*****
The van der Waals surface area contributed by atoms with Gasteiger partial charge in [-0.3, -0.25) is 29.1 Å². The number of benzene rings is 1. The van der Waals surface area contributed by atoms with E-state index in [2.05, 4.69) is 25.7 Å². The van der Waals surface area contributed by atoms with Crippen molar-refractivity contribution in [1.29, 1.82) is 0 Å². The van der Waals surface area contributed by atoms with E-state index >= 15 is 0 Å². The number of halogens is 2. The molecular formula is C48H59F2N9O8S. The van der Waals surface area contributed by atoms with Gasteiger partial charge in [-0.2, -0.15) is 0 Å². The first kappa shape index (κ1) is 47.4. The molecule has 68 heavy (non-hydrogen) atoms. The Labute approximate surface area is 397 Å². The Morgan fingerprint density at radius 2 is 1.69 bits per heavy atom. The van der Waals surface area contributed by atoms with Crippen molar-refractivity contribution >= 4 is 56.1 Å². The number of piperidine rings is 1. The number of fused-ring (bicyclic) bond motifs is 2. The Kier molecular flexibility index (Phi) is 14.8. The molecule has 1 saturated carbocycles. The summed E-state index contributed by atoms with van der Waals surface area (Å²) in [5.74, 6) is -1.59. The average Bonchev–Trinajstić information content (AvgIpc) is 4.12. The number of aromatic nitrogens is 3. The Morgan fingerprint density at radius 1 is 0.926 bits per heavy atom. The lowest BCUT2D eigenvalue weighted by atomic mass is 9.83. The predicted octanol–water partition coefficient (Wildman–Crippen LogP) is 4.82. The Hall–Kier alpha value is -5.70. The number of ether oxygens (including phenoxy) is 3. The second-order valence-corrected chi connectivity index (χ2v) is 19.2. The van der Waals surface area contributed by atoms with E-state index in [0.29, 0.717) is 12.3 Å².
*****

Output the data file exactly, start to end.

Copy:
The van der Waals surface area contributed by atoms with Gasteiger partial charge in [-0.3, -0.25) is 29.1 Å². The number of benzene rings is 1. The van der Waals surface area contributed by atoms with E-state index in [2.05, 4.69) is 25.7 Å². The van der Waals surface area contributed by atoms with Crippen molar-refractivity contribution in [1.29, 1.82) is 0 Å². The van der Waals surface area contributed by atoms with E-state index >= 15 is 0 Å². The number of halogens is 2. The molecular formula is C48H59F2N9O8S. The van der Waals surface area contributed by atoms with Gasteiger partial charge in [-0.2, -0.15) is 0 Å². The first kappa shape index (κ1) is 47.4. The molecule has 68 heavy (non-hydrogen) atoms. The Labute approximate surface area is 397 Å². The Morgan fingerprint density at radius 2 is 1.69 bits per heavy atom. The van der Waals surface area contributed by atoms with Crippen molar-refractivity contribution >= 4 is 56.1 Å². The number of piperidine rings is 1. The number of fused-ring (bicyclic) bond motifs is 2. The Kier molecular flexibility index (Phi) is 14.8. The molecule has 1 saturated carbocycles. The summed E-state index contributed by atoms with van der Waals surface area (Å²) in [5.74, 6) is -1.59. The average Bonchev–Trinajstić information content (AvgIpc) is 4.12. The number of aromatic nitrogens is 3. The Morgan fingerprint density at radius 1 is 0.926 bits per heavy atom. The lowest BCUT2D eigenvalue weighted by atomic mass is 9.83. The predicted octanol–water partition coefficient (Wildman–Crippen LogP) is 4.82. The Hall–Kier alpha value is -5.70. The number of ether oxygens (including phenoxy) is 3. The second-order valence-corrected chi connectivity index (χ2v) is 19.2. The van der Waals surface area contributed by atoms with E-state index in [0.29, 0.717) is 12.3 Å².